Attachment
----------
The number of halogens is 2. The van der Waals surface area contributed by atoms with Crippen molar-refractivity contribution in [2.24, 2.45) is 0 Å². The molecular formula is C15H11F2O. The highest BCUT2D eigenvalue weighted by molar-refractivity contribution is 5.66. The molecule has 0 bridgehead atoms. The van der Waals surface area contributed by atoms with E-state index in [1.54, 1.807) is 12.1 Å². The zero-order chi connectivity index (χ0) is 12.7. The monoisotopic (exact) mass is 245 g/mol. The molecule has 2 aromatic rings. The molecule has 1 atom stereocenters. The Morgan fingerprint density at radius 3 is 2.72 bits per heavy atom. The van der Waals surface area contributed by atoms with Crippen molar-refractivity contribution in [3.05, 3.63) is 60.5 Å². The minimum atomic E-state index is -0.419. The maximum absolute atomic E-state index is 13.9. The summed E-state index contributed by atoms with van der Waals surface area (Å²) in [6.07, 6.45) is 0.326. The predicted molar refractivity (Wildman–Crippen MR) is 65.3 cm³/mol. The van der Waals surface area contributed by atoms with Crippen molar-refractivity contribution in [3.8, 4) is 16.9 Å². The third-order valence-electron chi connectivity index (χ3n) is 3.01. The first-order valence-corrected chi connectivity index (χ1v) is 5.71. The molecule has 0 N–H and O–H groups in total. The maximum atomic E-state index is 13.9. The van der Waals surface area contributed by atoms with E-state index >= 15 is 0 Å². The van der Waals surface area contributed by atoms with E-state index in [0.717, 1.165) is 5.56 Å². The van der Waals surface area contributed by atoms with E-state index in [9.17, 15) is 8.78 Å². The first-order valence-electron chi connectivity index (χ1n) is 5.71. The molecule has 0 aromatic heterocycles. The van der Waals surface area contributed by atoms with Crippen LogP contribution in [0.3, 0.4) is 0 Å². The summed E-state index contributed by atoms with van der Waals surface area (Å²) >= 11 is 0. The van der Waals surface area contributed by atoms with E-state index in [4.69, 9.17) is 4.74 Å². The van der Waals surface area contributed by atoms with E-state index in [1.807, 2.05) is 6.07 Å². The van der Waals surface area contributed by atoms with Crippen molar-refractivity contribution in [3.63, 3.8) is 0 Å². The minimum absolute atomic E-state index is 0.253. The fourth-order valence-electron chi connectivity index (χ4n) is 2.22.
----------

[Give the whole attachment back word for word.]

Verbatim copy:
The number of halogens is 2. The van der Waals surface area contributed by atoms with Crippen molar-refractivity contribution in [2.24, 2.45) is 0 Å². The molecular formula is C15H11F2O. The highest BCUT2D eigenvalue weighted by molar-refractivity contribution is 5.66. The molecule has 0 bridgehead atoms. The van der Waals surface area contributed by atoms with E-state index in [1.54, 1.807) is 12.1 Å². The zero-order chi connectivity index (χ0) is 12.7. The monoisotopic (exact) mass is 245 g/mol. The molecule has 2 aromatic rings. The molecule has 1 atom stereocenters. The Morgan fingerprint density at radius 3 is 2.72 bits per heavy atom. The van der Waals surface area contributed by atoms with Crippen molar-refractivity contribution in [3.05, 3.63) is 60.5 Å². The minimum atomic E-state index is -0.419. The maximum absolute atomic E-state index is 13.9. The summed E-state index contributed by atoms with van der Waals surface area (Å²) in [6.07, 6.45) is 0.326. The predicted molar refractivity (Wildman–Crippen MR) is 65.3 cm³/mol. The van der Waals surface area contributed by atoms with Crippen molar-refractivity contribution in [3.8, 4) is 16.9 Å². The third-order valence-electron chi connectivity index (χ3n) is 3.01. The first-order valence-corrected chi connectivity index (χ1v) is 5.71. The molecule has 0 N–H and O–H groups in total. The maximum atomic E-state index is 13.9. The van der Waals surface area contributed by atoms with E-state index >= 15 is 0 Å². The van der Waals surface area contributed by atoms with E-state index in [0.717, 1.165) is 5.56 Å². The van der Waals surface area contributed by atoms with E-state index in [9.17, 15) is 8.78 Å². The first-order valence-electron chi connectivity index (χ1n) is 5.71. The molecule has 0 aromatic heterocycles. The van der Waals surface area contributed by atoms with Crippen LogP contribution in [0.3, 0.4) is 0 Å². The summed E-state index contributed by atoms with van der Waals surface area (Å²) >= 11 is 0. The van der Waals surface area contributed by atoms with E-state index in [4.69, 9.17) is 4.74 Å². The van der Waals surface area contributed by atoms with E-state index in [1.807, 2.05) is 6.07 Å². The van der Waals surface area contributed by atoms with Crippen molar-refractivity contribution in [3.63, 3.8) is 0 Å². The minimum absolute atomic E-state index is 0.253. The fourth-order valence-electron chi connectivity index (χ4n) is 2.22.